You know how it is when you have two friends who you know really ought to get along, but just don't. They share many of the same ideas and beliefs; in a parallel universe they would be the best of friends. But for some reason you can't put your finger on they just don't see eye to eye. It is a feeling I can't get out of my head about Mervyn King and Lord Turner (pictured together left). Having listened to both of their views on what needs to be done to the biggest banks in order to ensure the financial system is more healthy and functioning in the future, I can't help but think all this needs is to bash their heads together a couple of times and they will pretty much agree with each other. As I alluded to in my column this morning, the fact is that despite all the rhetoric from both of them (Turner in his discussion paper today, King in his speech on Tuesday night) they are both after the same end: to have a banking system in which it becomes impossible to have one institution that is either too big to fail or, worse still, too big to save. In their hearts they want smaller banks with more clearly defined purposes. Where they differ is in the means by which this will be done. Whereas King appears to favour a pretty direct, straightforward approach, potentially creating a law to lay down boundaries between what constitutes a simple high street bank and what an investment bank is, Turner would rather impose such significant capital and liquidity restraints on the biggest banks to encourage them to do the breaking up themselves. The upshot would still be similar: in the end, many of the bigger banks (or, to be more precise, their shareholders) would be incentivized to slice themselves up into smaller parts, perhaps ensuring their prop trading function is separate from their consumer banking arm. – Telegraph
Dominant Social Theme: Smaller is better.
Free-Market Analysis: So the idea is that smaller banks will take less risk. In America this concept was codified as Glass-Steagall and investment and commercial banks were split off from each other. In Britain, this bifurcation was never fully achieved. Thus it is we wonder if the issue is really big banks, small banks, investment banks or commercial banks. We have a feeling it is something else entirely – an issue that rests squarely with the activity of the central bank, in this case the Federal Reserve.
The Federal Reserve is one of the world's most active central banks and to date the world's most powerful. It is the Fed that prints the high-powered money that makes the world move and the global economy grind along to the degree that it does. And it is America's banking sector that feels the disproportionate brunt of the Fed's actions and over-the-top money printing. It is not, in our opinion, profligate commercial and investment banks that made the current mess. They were victims, to a degree (institutionally speaking anyway)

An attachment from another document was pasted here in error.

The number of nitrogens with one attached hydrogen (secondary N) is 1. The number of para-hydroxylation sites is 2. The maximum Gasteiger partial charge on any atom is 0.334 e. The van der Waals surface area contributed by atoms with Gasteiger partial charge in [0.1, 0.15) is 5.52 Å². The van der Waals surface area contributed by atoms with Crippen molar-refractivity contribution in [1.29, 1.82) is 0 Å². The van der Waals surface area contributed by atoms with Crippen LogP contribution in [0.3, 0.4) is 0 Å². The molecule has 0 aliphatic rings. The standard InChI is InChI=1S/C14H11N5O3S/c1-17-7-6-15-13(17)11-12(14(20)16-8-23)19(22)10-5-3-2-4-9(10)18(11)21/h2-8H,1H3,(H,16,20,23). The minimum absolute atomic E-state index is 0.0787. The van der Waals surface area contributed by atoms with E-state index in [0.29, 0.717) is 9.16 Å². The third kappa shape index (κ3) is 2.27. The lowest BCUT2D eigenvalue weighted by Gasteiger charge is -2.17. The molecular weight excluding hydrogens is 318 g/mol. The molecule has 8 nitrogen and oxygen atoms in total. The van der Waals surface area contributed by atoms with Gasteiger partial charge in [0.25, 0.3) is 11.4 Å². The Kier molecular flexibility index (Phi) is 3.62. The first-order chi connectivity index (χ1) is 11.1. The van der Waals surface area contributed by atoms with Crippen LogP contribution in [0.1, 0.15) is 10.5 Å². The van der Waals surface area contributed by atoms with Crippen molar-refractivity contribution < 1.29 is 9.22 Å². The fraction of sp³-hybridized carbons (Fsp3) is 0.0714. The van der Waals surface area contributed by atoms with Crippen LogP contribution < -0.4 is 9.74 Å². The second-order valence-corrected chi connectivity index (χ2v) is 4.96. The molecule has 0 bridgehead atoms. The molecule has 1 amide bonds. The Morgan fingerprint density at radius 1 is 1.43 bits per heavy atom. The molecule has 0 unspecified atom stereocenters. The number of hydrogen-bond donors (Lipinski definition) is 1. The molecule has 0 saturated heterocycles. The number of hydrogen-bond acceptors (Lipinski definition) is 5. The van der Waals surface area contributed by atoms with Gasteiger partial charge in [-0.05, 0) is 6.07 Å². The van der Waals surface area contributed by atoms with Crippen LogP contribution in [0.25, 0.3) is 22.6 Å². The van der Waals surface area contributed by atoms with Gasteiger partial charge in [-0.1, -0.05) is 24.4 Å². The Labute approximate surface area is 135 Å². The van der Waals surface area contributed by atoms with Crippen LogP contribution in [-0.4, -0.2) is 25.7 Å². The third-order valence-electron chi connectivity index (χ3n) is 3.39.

The temptation is always to blame inadequate regulation for what regularly occurs in the markets. Because central banking is such an important and protected activity, fingers are pointed in a million different directions. Back in the 1930s, it was thought that big banks would have to be broken up by function, and they were in America anyway.
Now in both America and Britain, there is talk of breaking up banks into discrete functions. America's Paul Volcker, the tough guy of the 1970's Fed is said to be backing a re-division of commercial and investment banks. This is silly because it is not the banks that are at fault. Central bank money-printing fools banks into issuing credit for bad projects as well as good ones. Toward the end of a bubble, even worse decisions are made. People naturally assume that credit markets take into account the variables necessary for good decisions. But what if the market itself is signaling buy when in fact the signals are a sham, based on excessive money printing?
We remember the finger pointing that took place recently between Republicans and Democrats in the states regarding who was to blame for the latest financial crisis. It was said as it has been said before, that lack of proper regulation was at the heart of the debacle. But regulations have only one constant: They change over time whereas central banking money stimulation remains same.
It is the ability to print huge amounts of unnecessary money, thus distorting the entire economic system that is responsible for the current global difficulties. A private gold and silver standard, market-based, would provide the solution, not further tinkering with various structures. In fact, absent central banking monetary stimulation, the banking industry itself would subside and become far less important in the scheme of things. Then Western leaders wouldn't have to pay so much attention to it.
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